Perhaps love hasn’t claimed its rightful place in medicine because we don’t know a lot about the biology of love yet. So far, we can say it is a complex neurobiological phenomenon involving things like pleasure, trust, etc. which then activate specific brain regions and processes. The associated anatomical regions appear to be the limbic areas. The regulatory systems necessary for survival and beneficial biological behaviors, such as eating, sex, and reproduction also play a role. Pharmacologically, animal studies and observations of patients link central dopamine and norepinephrine with sexual motivation and arousal, serotonin with increased attachment (though, inhibited sex drive), endorphins with feelings of well-being and evidence suggests oxytocin (an endogenous neuropeptide), in part, modulates social affiliation. So far though, we do not have any exogenous compounds that reliably induce the emotion of love.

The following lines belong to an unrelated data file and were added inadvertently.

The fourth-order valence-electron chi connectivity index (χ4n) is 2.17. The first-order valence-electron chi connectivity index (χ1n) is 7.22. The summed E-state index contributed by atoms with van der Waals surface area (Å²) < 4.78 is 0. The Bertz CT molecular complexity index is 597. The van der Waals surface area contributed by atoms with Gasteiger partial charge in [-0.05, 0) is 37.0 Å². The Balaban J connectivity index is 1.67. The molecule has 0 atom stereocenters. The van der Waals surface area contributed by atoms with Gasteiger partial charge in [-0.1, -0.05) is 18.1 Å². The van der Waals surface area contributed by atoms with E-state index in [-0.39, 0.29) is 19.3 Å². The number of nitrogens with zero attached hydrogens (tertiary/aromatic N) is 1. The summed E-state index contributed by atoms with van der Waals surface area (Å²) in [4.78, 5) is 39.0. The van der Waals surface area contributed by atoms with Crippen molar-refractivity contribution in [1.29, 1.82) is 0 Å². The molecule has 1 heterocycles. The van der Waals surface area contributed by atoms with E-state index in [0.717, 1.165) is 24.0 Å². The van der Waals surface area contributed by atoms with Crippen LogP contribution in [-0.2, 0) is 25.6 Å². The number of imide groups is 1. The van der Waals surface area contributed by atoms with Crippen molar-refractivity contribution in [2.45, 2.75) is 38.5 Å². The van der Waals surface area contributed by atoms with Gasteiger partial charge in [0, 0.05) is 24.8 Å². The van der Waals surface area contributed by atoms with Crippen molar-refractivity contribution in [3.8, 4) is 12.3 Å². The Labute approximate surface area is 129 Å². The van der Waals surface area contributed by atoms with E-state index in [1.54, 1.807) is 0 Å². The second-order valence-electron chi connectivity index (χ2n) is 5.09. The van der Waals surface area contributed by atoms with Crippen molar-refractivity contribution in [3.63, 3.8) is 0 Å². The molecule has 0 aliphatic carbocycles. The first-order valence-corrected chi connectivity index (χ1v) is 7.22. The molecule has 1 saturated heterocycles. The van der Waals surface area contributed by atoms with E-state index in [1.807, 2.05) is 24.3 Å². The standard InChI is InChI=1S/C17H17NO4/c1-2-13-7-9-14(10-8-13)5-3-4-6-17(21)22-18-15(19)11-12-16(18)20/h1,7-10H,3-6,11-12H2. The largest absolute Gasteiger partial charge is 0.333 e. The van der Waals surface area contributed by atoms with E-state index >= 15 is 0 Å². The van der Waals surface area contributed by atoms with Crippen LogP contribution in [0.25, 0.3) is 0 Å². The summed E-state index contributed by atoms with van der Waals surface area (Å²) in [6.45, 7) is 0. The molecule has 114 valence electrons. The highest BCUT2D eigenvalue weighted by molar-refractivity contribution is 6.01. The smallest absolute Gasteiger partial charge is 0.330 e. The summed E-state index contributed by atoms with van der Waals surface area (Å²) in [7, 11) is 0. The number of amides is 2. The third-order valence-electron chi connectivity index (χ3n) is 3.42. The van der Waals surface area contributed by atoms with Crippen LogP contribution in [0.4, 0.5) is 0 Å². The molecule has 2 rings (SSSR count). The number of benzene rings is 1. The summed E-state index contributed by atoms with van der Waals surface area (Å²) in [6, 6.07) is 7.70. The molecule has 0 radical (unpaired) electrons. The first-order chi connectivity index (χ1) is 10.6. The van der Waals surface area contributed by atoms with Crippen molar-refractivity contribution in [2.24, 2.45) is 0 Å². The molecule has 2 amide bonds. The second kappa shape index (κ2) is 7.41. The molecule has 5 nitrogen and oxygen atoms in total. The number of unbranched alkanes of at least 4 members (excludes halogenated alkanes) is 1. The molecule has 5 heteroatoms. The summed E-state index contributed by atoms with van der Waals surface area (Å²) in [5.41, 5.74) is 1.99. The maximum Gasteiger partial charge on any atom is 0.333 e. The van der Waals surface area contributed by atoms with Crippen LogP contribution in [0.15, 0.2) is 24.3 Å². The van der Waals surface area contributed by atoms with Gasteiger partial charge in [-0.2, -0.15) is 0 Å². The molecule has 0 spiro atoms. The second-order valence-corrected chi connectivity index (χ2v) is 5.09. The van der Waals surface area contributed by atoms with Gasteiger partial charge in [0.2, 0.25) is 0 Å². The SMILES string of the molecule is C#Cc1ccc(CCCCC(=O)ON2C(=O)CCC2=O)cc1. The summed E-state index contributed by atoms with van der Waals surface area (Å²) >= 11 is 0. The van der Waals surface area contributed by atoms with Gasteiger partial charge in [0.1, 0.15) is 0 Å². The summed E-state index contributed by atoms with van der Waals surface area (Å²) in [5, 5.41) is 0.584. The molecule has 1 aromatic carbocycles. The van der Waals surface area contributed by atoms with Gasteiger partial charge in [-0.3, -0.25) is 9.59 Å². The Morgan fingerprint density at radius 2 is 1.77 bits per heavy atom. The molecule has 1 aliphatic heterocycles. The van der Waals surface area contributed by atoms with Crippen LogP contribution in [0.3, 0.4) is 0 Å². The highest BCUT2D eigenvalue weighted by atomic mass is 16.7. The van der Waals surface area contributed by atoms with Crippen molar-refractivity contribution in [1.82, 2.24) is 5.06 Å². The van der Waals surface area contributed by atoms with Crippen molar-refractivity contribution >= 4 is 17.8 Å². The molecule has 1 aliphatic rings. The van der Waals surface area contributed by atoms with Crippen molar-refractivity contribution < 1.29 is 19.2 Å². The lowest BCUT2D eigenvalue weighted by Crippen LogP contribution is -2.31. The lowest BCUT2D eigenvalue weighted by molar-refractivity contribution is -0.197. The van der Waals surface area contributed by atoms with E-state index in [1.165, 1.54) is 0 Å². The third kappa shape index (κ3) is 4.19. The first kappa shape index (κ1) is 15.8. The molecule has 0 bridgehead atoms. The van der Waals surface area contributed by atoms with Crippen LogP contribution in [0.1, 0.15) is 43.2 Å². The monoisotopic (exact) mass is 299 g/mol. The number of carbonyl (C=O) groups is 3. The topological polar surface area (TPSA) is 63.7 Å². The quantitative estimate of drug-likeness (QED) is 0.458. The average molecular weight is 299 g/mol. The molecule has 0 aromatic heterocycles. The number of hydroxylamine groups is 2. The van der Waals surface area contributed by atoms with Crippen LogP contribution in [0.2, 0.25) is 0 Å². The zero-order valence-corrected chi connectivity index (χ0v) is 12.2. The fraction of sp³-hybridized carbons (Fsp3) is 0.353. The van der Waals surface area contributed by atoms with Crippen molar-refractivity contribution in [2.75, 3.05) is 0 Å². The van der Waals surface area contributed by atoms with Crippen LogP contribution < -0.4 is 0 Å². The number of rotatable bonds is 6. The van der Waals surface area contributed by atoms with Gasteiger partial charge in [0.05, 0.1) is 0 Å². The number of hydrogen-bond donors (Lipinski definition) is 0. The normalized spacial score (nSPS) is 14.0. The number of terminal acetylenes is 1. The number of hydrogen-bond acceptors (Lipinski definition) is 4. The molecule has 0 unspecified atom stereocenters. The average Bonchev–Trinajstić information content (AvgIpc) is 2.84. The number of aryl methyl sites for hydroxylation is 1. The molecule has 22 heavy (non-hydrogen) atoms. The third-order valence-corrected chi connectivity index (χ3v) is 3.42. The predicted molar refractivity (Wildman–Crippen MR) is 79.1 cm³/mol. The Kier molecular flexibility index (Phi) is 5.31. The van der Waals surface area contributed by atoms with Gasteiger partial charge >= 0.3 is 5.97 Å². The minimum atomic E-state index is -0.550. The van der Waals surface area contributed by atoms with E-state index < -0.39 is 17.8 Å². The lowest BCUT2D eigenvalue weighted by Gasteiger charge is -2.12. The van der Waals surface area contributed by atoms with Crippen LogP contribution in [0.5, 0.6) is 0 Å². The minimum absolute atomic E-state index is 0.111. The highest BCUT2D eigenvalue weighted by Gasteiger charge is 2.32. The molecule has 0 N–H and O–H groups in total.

We are also learning that emotions may be emanating primarily from the heart to the brain instead of the other way around. When shown pictures of highly emotional content (either horrific or awe inspiring) the electrical signals of individual’s hearts precede those measured in their brains. Research also indicates that the heart sends more information to the brain than the brain sends to the heart. “As we experience feelings like anger, frustration, anxiety and insecurity, our heart rhythm patterns become more erratic. These erratic patterns are sent to the emotional centers in the brain which it recognizes as negative or stressful feelings. The erratic heart rhythms also block our ability to think clearly and start a chain reaction in the body – stress hormone levels increase, blood vessels constrict, blood pressure rises, and the immune system is weakened. Conversely, research also substantiates that when we experience heart-felt emotions like love, (appreciation, acceptance and compassion) the heart produces a smooth pattern that looks like gently rolling waves. Harmonious heart rhythms, which reflect positive emotions, are indicators of cardiovascular efficiency and nervous system balance.” (HeartMath, 2009).Not only are we realizing we truly do sense things with our heart but we are beginning to understand just how powerful our over-laid interpretations and actions regarding these sensations are in terms of generating changes in our over-all chemistry. For example, in a related study, actors were wired to electrodes and connected to blood catheters. They were then asked to perform various scenes. When they portrayed angry or depressed characters, endorphin levels dropped. But when the scene called for emoting joy, confidence, and love, endorphin levels shot up dramatically. Science has shown that focusing on positive thoughts can produce endorphins. Endorphins, in turn, can encourage feelings of optimism and well-being. There is a feedback loop. Furthermore, the impact of our thoughts and emotions extends beyond our person. John Wheeler (professor of physics, colleague of Einstein and Bohr at Princeton), introduced the concept of a participatory consciousness/universe, far different than the one in which our model of relating is one of detached, objective observer. In writing about the Observer-Effect, Wheeler states, “This larger scientific worldview stresses the web of relationships and interdependencies between the knower and the known…that knowledge builds through connection rather than detachment, and that our emotions and thoughts contribute to this larger consciousness”. According to biologist Humberto Maturana, (The Tree of Knowledge), love is the only emotion that expands intelligence and broadens the possibilities of what can be known. When the emotion of love is there, vision expands.